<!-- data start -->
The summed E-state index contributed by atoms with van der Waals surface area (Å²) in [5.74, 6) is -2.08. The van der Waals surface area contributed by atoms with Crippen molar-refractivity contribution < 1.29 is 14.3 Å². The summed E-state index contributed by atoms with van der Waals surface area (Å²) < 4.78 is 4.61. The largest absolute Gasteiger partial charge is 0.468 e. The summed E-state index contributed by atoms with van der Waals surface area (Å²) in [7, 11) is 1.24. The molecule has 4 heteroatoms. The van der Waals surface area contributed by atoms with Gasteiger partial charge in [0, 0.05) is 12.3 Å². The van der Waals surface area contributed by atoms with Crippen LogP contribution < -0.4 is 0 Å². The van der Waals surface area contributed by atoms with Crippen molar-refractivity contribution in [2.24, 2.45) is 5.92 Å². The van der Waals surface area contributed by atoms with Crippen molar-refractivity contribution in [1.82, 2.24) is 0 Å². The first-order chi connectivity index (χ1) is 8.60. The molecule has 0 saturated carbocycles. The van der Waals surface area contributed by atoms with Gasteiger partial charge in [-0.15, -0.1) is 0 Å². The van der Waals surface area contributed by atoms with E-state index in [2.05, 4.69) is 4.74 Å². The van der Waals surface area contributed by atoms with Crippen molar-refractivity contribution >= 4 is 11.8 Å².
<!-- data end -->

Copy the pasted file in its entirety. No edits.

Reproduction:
The summed E-state index contributed by atoms with van der Waals surface area (Å²) in [5.74, 6) is -2.08. The van der Waals surface area contributed by atoms with Crippen molar-refractivity contribution < 1.29 is 14.3 Å². The summed E-state index contributed by atoms with van der Waals surface area (Å²) < 4.78 is 4.61. The largest absolute Gasteiger partial charge is 0.468 e. The summed E-state index contributed by atoms with van der Waals surface area (Å²) in [7, 11) is 1.24. The molecule has 4 heteroatoms. The van der Waals surface area contributed by atoms with Gasteiger partial charge in [0, 0.05) is 12.3 Å². The van der Waals surface area contributed by atoms with Crippen LogP contribution < -0.4 is 0 Å². The van der Waals surface area contributed by atoms with Crippen molar-refractivity contribution in [2.24, 2.45) is 5.92 Å². The van der Waals surface area contributed by atoms with Crippen molar-refractivity contribution in [1.82, 2.24) is 0 Å². The first-order chi connectivity index (χ1) is 8.60. The molecule has 0 saturated carbocycles. The van der Waals surface area contributed by atoms with Gasteiger partial charge in [-0.15, -0.1) is 0 Å². The van der Waals surface area contributed by atoms with E-state index in [2.05, 4.69) is 4.74 Å². The van der Waals surface area contributed by atoms with Crippen molar-refractivity contribution >= 4 is 11.8 Å².